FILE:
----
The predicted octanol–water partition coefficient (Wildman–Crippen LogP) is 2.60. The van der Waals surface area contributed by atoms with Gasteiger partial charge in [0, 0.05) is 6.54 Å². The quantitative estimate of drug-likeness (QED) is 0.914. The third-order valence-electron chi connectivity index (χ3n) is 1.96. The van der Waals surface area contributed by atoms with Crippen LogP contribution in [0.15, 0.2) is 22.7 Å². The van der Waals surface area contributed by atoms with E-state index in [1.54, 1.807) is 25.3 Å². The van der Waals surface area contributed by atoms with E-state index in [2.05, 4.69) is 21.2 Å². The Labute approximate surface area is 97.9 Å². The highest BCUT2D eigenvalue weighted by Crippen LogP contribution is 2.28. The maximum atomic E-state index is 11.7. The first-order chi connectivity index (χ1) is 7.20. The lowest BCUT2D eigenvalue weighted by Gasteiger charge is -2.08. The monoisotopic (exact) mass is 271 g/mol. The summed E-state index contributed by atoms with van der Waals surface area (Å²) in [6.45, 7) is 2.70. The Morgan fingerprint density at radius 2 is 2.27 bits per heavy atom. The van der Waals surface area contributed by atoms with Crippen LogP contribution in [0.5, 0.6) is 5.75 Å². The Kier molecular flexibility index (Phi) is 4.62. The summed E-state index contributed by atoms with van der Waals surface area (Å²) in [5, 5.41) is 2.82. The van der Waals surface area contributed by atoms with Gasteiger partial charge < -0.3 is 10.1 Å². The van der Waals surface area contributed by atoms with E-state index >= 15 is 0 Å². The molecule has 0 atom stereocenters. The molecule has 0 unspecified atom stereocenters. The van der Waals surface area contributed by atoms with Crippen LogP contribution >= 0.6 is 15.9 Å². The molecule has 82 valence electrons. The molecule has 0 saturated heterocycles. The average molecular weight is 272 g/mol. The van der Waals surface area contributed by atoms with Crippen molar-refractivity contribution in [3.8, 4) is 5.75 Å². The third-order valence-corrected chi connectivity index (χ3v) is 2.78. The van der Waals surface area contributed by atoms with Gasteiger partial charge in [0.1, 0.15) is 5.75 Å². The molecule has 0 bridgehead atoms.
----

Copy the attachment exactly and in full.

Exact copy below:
The predicted octanol–water partition coefficient (Wildman–Crippen LogP) is 2.60. The van der Waals surface area contributed by atoms with Gasteiger partial charge in [0, 0.05) is 6.54 Å². The quantitative estimate of drug-likeness (QED) is 0.914. The third-order valence-electron chi connectivity index (χ3n) is 1.96. The van der Waals surface area contributed by atoms with Crippen LogP contribution in [0.15, 0.2) is 22.7 Å². The van der Waals surface area contributed by atoms with E-state index in [1.54, 1.807) is 25.3 Å². The van der Waals surface area contributed by atoms with E-state index in [2.05, 4.69) is 21.2 Å². The Labute approximate surface area is 97.9 Å². The highest BCUT2D eigenvalue weighted by Crippen LogP contribution is 2.28. The maximum atomic E-state index is 11.7. The first-order chi connectivity index (χ1) is 7.20. The lowest BCUT2D eigenvalue weighted by Gasteiger charge is -2.08. The monoisotopic (exact) mass is 271 g/mol. The summed E-state index contributed by atoms with van der Waals surface area (Å²) in [6.45, 7) is 2.70. The Morgan fingerprint density at radius 2 is 2.27 bits per heavy atom. The van der Waals surface area contributed by atoms with Crippen LogP contribution in [0.5, 0.6) is 5.75 Å². The Kier molecular flexibility index (Phi) is 4.62. The summed E-state index contributed by atoms with van der Waals surface area (Å²) in [5, 5.41) is 2.82. The van der Waals surface area contributed by atoms with Gasteiger partial charge < -0.3 is 10.1 Å². The van der Waals surface area contributed by atoms with E-state index >= 15 is 0 Å². The molecule has 0 atom stereocenters. The molecule has 0 unspecified atom stereocenters. The van der Waals surface area contributed by atoms with Crippen LogP contribution >= 0.6 is 15.9 Å². The molecule has 82 valence electrons. The molecule has 0 saturated heterocycles. The average molecular weight is 272 g/mol. The van der Waals surface area contributed by atoms with Crippen molar-refractivity contribution in [3.8, 4) is 5.75 Å². The third-order valence-corrected chi connectivity index (χ3v) is 2.78. The van der Waals surface area contributed by atoms with Gasteiger partial charge in [0.1, 0.15) is 5.75 Å². The molecule has 0 bridgehead atoms.